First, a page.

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Colorado Juvenile Expungements Sealing Of Juvenile Records


Colorado Juvenile Expungement – Sealing Of Juvenile Records

by Colorado Juvenile Criminal Lawyer for the Expungments of Juvennile Records

Introduction – Colorado juvenile criminal records remain available if they are not sealed – expunged.  Their impact – in background checks today cannot be understated.  They are not automatically erased when you turn 18. In certain cases juveniles have the right and opportunity to seal or expunge arrest and court records.

The instructions and analysis of the law is found below as well as links to the location of the forms should you decide to attempt at self help to seal the records yourself.  You have the right to self help – meaning you should be able to do this without the need for a lawyer.

Colorado Juvenile Expungement Rules. In Colorado, juvenile court records may be expunged under certain circumstances.  Here are the State Based instructions on the when = the why and the how to seal Colorado juvenile records.

The How:

Under the Colorado Children’s Code, a person may request their juvenile record to be expunged (sealed from public access) by filing a Petition for Expungement of Records in each case in the District Court.

A Petition may be filed to expunge a record only once during any 12-month period.

If a Juvenile was charged by a direct filing in the District Court as an Adult, but he/she was sentenced as a Juvenile, a Petition for Expungement of Records can be filed in the District Court criminal (CR) case.

Not ALL Colorado Juvenile Records Can Be Expunged

You are eligible to Petition for an expungement order:

1. Immediately, if you were found not guilty at trial.

2. After one year, if you were given a ticket or were arrested, but no further action was taken; or you completed a juvenile diversion program or informal adjustment.

3. After four years, if the Court has terminated jurisdiction; or you were unconditionally released from commitment to the department of human services; or you were unconditionally released from parole supervision.

4. After ten years, if you have been adjudicated a repeat or mandatory juvenile offender, and the Court has terminated jurisdiction or you are unconditionally released from parole supervision, whichever date is later.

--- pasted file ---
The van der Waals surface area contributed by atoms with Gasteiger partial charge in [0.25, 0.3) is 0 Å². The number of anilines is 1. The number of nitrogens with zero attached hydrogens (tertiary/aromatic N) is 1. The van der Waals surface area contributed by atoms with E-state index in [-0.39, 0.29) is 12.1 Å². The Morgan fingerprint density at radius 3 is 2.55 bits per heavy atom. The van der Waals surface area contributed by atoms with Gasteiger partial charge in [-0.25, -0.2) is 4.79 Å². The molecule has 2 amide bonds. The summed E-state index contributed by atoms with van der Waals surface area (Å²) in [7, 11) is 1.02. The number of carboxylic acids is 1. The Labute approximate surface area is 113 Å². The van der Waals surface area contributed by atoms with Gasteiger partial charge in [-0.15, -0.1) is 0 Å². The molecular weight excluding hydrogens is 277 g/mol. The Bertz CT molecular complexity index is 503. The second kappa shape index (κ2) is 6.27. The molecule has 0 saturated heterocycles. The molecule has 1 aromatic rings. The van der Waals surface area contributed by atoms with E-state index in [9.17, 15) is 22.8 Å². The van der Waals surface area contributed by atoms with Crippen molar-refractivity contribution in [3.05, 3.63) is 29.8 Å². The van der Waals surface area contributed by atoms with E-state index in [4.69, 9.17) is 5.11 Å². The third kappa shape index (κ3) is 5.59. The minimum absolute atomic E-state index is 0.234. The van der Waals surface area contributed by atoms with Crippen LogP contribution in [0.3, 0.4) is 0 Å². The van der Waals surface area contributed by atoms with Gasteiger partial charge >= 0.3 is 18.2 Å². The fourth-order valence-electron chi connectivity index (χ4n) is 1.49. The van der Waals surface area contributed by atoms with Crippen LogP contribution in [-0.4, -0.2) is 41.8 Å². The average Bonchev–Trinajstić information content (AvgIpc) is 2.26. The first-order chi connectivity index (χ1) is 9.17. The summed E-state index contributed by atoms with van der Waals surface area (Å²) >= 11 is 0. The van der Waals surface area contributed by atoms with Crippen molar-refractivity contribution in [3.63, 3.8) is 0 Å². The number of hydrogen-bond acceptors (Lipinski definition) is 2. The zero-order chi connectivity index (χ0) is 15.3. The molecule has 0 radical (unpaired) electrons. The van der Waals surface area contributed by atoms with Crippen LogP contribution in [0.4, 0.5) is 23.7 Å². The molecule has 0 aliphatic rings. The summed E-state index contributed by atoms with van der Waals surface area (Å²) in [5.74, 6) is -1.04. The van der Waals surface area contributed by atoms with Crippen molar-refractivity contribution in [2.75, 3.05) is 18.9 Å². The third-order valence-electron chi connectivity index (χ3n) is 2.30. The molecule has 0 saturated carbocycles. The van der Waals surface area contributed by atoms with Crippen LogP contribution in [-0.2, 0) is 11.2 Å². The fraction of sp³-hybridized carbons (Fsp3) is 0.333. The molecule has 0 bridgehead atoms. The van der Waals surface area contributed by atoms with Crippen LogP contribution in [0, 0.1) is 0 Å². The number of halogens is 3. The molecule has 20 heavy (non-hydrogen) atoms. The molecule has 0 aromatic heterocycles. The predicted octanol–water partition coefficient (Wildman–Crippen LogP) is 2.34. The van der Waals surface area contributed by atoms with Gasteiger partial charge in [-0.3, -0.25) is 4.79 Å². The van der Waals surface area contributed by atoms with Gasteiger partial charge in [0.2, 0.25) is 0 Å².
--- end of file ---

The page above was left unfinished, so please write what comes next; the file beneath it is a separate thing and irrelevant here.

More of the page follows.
You are NOT eligible to Petition for an expungement order if:

1. You were adjudicated for an offense involving unlawful sexual behavior as defined in 16-22-102(9), C.R.S.; or

2. You were adjudicated an aggravated juvenile offender; or

3. You were adjudicated a violent juvenile offender; or

4. You were adjudicated for an offense that would be a crime of violence if committed by an adult;


5. You were charged by the direct filing of an indictment or information in district court as a juvenile and you received an adult sentence.


A judge can still decide NOT to expunge your juvenile history – this is not a rubber stamp.

“If at the time of the hearing on the Petition, the Court finds that:

.. You have no felony or misdemeanor convictions, nor any delinquency adjudication since the termination of the Court’s jurisdiction, or your unconditional release for parole supervision; and

.. There are no criminal or delinquency actions pending against you;


.. You have rehabilitated to the satisfaction of the Court;


.. The Court finds that the expungement is in your best interest and the best interest of the community.”

Then, the Court will – most likely GRANT the expungement.

Expungement Means You Can LEGALLY Misrepresent Your Juvenile Record 

Juvenile records remain accessible even if the case is closed, or dismissed, unless the Court has signed an Order of Expungement of Juvenile Records. This Order directs the Court to expunge your record, which means that you, the agency and the Court may properly indicate that no record exists.

The Records Do Not Literally Get Shredded.. They Are Just Hidden From The Public

If your case is ordered expunged, basic information identifying you and a list of any state and local agencies and officials having contact with you, will be available to a district attorney, local law enforcement agency, and the department of human services. In addition, your record will be available to any judge or probation department for use in any future juvenile or adult sentencing hearing.

The Laws Governing Juvenile Expungement in Colorado are found at Colorado Revised Statute -Section 19-1-306, C.R.S.

Documents you need to file are

The Petition for Expungement of Records (JDF 302).

The  Notice of Hearing on Petition for Expungement (JDF 303)

and ..

The Order of Expungement of Records (JDF 304)

To access these forms online go to http://www.courts.state.co.us/Forms/SubCategory.cfm?Category=Juvenile

The forms are available in PDF or WORD under the Criminal/Juvenile – Expungements section. You may complete a form online or you may print it and type or print legibly in black ink.

GOOD LUCK!  – H. Michael Steinberg